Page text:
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Many Israelis despair at Hamas win

Man whose son was killed: 'Palestinians have shown their true face'

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JERUSALEM (Reuters) -- Israeli Avi Zana listened with horror on Thursday to news that the Hamas militant group that killed his son had won Palestinian elections.

On the streets of the Jewish state, there was grave concern at the victory of the Hamas movement that carried out nearly 60 suicide bombings during a Palestinian uprising and is formally dedicated to destroying Israel.

"The Palestinians have shown their true face by electing Hamas," said Zana, 46. "The group does not want control of the Palestinian Authority, it wants control of all Israel."

Among those expected to win seats in the new Palestinian parliament was Mariam Farhat -- who in a videotaped message urged her sons to carry out attacks -- including the one on a Jewish settlement in which Zana's 18-year-old-son was killed.

Hamas has largely followed a truce for the past year and played down its charter commitment to get rid of Israel during the campaign.

A vote for change?

Its victory was seen by Palestinians mostly as a vote for change from the dominant Fatah movement, long accused of corruption and misrule.

"Hamas was not elected to carry out attacks against Israel. It was elected to bring about change," said Israeli analyst Yochanan Tsorev. "We have to see how things develop."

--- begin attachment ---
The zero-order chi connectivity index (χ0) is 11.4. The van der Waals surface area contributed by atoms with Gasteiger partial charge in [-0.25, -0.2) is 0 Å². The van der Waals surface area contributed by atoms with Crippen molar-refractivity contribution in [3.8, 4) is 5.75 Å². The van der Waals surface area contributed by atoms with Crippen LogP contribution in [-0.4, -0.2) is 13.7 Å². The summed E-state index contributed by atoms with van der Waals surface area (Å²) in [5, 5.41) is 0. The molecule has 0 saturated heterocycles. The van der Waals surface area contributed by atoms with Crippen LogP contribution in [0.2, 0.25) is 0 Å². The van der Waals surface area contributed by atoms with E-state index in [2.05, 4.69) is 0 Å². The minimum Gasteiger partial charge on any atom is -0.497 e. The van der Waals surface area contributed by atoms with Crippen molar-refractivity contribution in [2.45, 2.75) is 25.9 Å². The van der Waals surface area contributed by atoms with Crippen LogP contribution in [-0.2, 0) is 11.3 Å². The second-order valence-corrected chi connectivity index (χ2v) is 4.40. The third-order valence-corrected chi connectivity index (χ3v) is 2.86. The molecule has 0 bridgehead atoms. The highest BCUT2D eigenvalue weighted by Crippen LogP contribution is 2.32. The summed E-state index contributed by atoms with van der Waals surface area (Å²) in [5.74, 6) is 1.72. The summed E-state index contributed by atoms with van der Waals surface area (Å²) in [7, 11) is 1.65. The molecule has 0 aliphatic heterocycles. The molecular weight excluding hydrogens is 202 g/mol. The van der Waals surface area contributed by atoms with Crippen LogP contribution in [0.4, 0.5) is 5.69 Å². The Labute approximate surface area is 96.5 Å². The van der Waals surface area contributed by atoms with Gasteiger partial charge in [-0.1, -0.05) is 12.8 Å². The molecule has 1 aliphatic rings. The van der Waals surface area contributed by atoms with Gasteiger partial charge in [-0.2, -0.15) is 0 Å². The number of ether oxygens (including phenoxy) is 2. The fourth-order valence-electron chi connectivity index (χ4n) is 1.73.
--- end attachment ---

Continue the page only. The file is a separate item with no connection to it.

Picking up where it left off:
But such suggestions have done little to ease the fears of many Israelis.

"It is hard not to be even more pessimistic now about peacemaking prospects here," said Shimi Breutman, 22, a travel guide. "We could see this whole place engulfed in even further chaos. Israel has to tread very carefully."

Peace talks collapsed in 2000 before the uprising started.

Israel, joined by the United States, refuses to negotiate with Hamas until it disarms and changes its charter.

Israeli officials were tight-lipped on Thursday as interim Prime Minister Ehud Olmert held hurried consultations.

Olmert, who assumed power after Ariel Sharon's Januray 4 stroke, is expected to win a March 28 election but lacks the credentials of ex-general Sharon as someone willing to use harsh measures against the uprising. Sharon had ordered the killing of top Hamas leaders and militants after attacks.

"If Sharon had been able to continue, things would have been better. He knew how to handle Hamas,"said Yossi Amzalik, 52, a shop owner.

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